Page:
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If we cannot end our differences, at least,

we can help make the world safe for diversity.

John F. Kennedy

At the Austin City Food Bank, I watched my 72-year-old husband and a second elderly man from our church load box after box of food into a truck and a minivan. Each man then delivered the groceries to our church in preparation for an outside Food Pantry. Sweet old grey-haired men doing what they can to ease the pain of people they do not even know. (Before the pandemic, we allowed people to choose items from a long line of tables set up in our sanctuary. Today, cars drive by, inventories are taken through car windows, and volunteers load boxes into trunks of cars.) As I watched the two men load of boxes, I tried to imagine how it would feel to need food.

Thinking back, I imagine my parents were terribly low on funds when Daddy left his job as manager of the Odessa Railroad Station and moved us to a rural farming area. As college students with a new baby boy, my husband and I struggled to make ends meet. Aunt Maggie frequently sent boxes of canned goods, which, like it or not, we ate at the end of the month. Further down the journey, as a single parent, I sometimes put my head on the table and cried as I struggled to determine which bills to pay and which ones to hold for another time. Regardless of how little money I had, I never worried about being able to feed the children or keep a roof over our heads.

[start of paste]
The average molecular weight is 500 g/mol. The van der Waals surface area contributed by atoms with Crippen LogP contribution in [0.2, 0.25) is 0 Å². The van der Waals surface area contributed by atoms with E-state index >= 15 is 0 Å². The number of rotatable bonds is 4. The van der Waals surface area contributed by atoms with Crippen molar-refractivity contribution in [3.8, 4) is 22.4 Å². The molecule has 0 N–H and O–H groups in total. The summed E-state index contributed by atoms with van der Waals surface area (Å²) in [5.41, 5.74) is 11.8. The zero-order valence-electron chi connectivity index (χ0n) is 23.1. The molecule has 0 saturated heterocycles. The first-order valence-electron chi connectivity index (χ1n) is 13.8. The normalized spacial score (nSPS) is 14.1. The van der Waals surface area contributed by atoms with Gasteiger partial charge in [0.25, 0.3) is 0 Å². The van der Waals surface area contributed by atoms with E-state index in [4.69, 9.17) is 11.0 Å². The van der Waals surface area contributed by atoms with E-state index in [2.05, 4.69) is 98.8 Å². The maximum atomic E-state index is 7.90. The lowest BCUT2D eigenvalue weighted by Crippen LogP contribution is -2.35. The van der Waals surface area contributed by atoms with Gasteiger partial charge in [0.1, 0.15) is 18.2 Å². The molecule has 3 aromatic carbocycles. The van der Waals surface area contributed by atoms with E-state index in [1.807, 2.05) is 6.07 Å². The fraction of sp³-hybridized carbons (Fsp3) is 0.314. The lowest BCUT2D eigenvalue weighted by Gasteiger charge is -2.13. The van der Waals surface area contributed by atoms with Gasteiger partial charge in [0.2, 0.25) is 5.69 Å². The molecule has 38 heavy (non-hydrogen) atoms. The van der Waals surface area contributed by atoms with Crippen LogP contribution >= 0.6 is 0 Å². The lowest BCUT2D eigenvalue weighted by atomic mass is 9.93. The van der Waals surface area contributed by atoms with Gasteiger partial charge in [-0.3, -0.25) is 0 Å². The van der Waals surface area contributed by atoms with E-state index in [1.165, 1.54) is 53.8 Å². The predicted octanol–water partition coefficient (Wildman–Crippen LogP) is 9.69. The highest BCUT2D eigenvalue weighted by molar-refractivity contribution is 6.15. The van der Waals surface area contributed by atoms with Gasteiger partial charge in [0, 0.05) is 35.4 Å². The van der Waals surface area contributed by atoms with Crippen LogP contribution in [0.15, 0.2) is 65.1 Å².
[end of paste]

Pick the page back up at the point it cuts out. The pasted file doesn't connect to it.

I imagine many people today lack the benefits of a backup plan, which I always had. I knew that if I lost everything, my West Texas family would not have allowed us to go hungry. We would not have become homeless. Today, I wonder, “How must a parent feel when no backup plan exists?” What terror must a parent endure when faced with the prospect of being on the streets with young children. I believe that level of fear must count as the worst-possible nightmare.

I do not understand why our government cannot dredge up enough cooperative spirit to agree on a package significant enough to end this level of torture. This is not a question that hopes for an answer. Nor does the question ask for finger-pointing. Our current crisis with families is much more pronounced than an issue between Democrats and Republicans. Larger than government, selfishness, and greed have established a tone that our elected officials now reflect.

In a republic, “we the people” elect individuals to represent us. I fear that our current leaders, all too accurately, represent a soul-scorching illness hidden within our citizenry. I have no solutions other than to hope—to pray that the next election will represent a more compassionate population. In the meantime, in hopes of helping in small ways, ordinary citizens will step up to do what they can.


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